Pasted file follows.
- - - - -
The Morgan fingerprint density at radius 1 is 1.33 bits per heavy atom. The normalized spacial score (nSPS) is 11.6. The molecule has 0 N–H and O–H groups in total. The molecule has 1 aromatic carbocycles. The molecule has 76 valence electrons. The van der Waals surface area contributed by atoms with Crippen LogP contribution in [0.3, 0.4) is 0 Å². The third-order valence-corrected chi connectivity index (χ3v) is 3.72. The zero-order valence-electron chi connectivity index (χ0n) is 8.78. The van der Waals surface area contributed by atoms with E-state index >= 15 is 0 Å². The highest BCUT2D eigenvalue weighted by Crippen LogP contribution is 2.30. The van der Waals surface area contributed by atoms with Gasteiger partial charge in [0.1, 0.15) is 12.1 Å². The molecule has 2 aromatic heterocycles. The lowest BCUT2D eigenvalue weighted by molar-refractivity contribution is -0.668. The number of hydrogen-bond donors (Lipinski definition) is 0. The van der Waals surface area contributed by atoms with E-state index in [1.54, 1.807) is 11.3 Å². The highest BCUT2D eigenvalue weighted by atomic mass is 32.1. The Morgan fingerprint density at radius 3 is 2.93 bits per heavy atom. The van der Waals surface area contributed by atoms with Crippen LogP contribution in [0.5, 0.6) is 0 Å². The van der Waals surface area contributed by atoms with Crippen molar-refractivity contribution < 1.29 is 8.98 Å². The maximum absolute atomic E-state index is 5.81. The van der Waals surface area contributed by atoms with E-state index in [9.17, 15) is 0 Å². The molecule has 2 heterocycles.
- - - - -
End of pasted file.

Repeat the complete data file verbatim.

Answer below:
The Morgan fingerprint density at radius 1 is 1.33 bits per heavy atom. The normalized spacial score (nSPS) is 11.6. The molecule has 0 N–H and O–H groups in total. The molecule has 1 aromatic carbocycles. The molecule has 76 valence electrons. The van der Waals surface area contributed by atoms with Crippen LogP contribution in [0.3, 0.4) is 0 Å². The third-order valence-corrected chi connectivity index (χ3v) is 3.72. The zero-order valence-electron chi connectivity index (χ0n) is 8.78. The van der Waals surface area contributed by atoms with E-state index >= 15 is 0 Å². The highest BCUT2D eigenvalue weighted by Crippen LogP contribution is 2.30. The van der Waals surface area contributed by atoms with Gasteiger partial charge in [0.1, 0.15) is 12.1 Å². The molecule has 2 aromatic heterocycles. The lowest BCUT2D eigenvalue weighted by molar-refractivity contribution is -0.668. The number of hydrogen-bond donors (Lipinski definition) is 0. The van der Waals surface area contributed by atoms with E-state index in [1.54, 1.807) is 11.3 Å². The highest BCUT2D eigenvalue weighted by atomic mass is 32.1. The Morgan fingerprint density at radius 3 is 2.93 bits per heavy atom. The van der Waals surface area contributed by atoms with Crippen LogP contribution in [0.5, 0.6) is 0 Å². The van der Waals surface area contributed by atoms with Crippen molar-refractivity contribution < 1.29 is 8.98 Å². The maximum absolute atomic E-state index is 5.81. The van der Waals surface area contributed by atoms with E-state index in [9.17, 15) is 0 Å². The molecule has 2 heterocycles.